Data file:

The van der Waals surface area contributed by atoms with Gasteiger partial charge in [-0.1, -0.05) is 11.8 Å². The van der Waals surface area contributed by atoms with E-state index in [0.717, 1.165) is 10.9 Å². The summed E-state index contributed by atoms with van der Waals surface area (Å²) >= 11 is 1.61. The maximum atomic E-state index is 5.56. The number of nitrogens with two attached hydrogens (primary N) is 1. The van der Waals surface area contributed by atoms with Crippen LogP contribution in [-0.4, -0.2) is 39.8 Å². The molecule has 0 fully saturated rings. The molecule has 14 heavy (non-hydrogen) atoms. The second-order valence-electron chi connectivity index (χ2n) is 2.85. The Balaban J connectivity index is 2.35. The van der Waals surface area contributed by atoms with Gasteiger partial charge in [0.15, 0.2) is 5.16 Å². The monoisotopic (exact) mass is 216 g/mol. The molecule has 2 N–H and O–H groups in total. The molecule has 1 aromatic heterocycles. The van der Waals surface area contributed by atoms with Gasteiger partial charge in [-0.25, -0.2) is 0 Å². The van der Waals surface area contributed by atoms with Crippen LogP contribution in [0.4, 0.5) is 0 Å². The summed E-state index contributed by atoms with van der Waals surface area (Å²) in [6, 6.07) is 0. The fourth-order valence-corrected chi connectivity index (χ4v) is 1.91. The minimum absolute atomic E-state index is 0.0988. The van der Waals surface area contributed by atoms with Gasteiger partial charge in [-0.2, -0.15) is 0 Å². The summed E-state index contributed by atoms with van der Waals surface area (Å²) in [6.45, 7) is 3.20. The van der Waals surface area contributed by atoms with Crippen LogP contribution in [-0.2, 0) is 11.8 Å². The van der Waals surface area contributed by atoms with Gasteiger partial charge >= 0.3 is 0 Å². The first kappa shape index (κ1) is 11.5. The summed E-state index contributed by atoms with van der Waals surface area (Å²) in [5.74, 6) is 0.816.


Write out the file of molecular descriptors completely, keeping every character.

The van der Waals surface area contributed by atoms with Gasteiger partial charge in [-0.1, -0.05) is 11.8 Å². The van der Waals surface area contributed by atoms with E-state index in [0.717, 1.165) is 10.9 Å². The summed E-state index contributed by atoms with van der Waals surface area (Å²) >= 11 is 1.61. The maximum atomic E-state index is 5.56. The number of nitrogens with two attached hydrogens (primary N) is 1. The van der Waals surface area contributed by atoms with Crippen LogP contribution in [-0.4, -0.2) is 39.8 Å². The molecule has 0 fully saturated rings. The molecule has 14 heavy (non-hydrogen) atoms. The second-order valence-electron chi connectivity index (χ2n) is 2.85. The Balaban J connectivity index is 2.35. The van der Waals surface area contributed by atoms with Gasteiger partial charge in [0.15, 0.2) is 5.16 Å². The monoisotopic (exact) mass is 216 g/mol. The molecule has 2 N–H and O–H groups in total. The molecule has 1 aromatic heterocycles. The van der Waals surface area contributed by atoms with Gasteiger partial charge in [-0.25, -0.2) is 0 Å². The van der Waals surface area contributed by atoms with Crippen LogP contribution in [0.4, 0.5) is 0 Å². The summed E-state index contributed by atoms with van der Waals surface area (Å²) in [6, 6.07) is 0. The fourth-order valence-corrected chi connectivity index (χ4v) is 1.91. The minimum absolute atomic E-state index is 0.0988. The van der Waals surface area contributed by atoms with Gasteiger partial charge in [-0.2, -0.15) is 0 Å². The summed E-state index contributed by atoms with van der Waals surface area (Å²) in [6.45, 7) is 3.20. The van der Waals surface area contributed by atoms with Crippen LogP contribution in [-0.2, 0) is 11.8 Å². The van der Waals surface area contributed by atoms with Gasteiger partial charge >= 0.3 is 0 Å². The first kappa shape index (κ1) is 11.5. The summed E-state index contributed by atoms with van der Waals surface area (Å²) in [5.74, 6) is 0.816.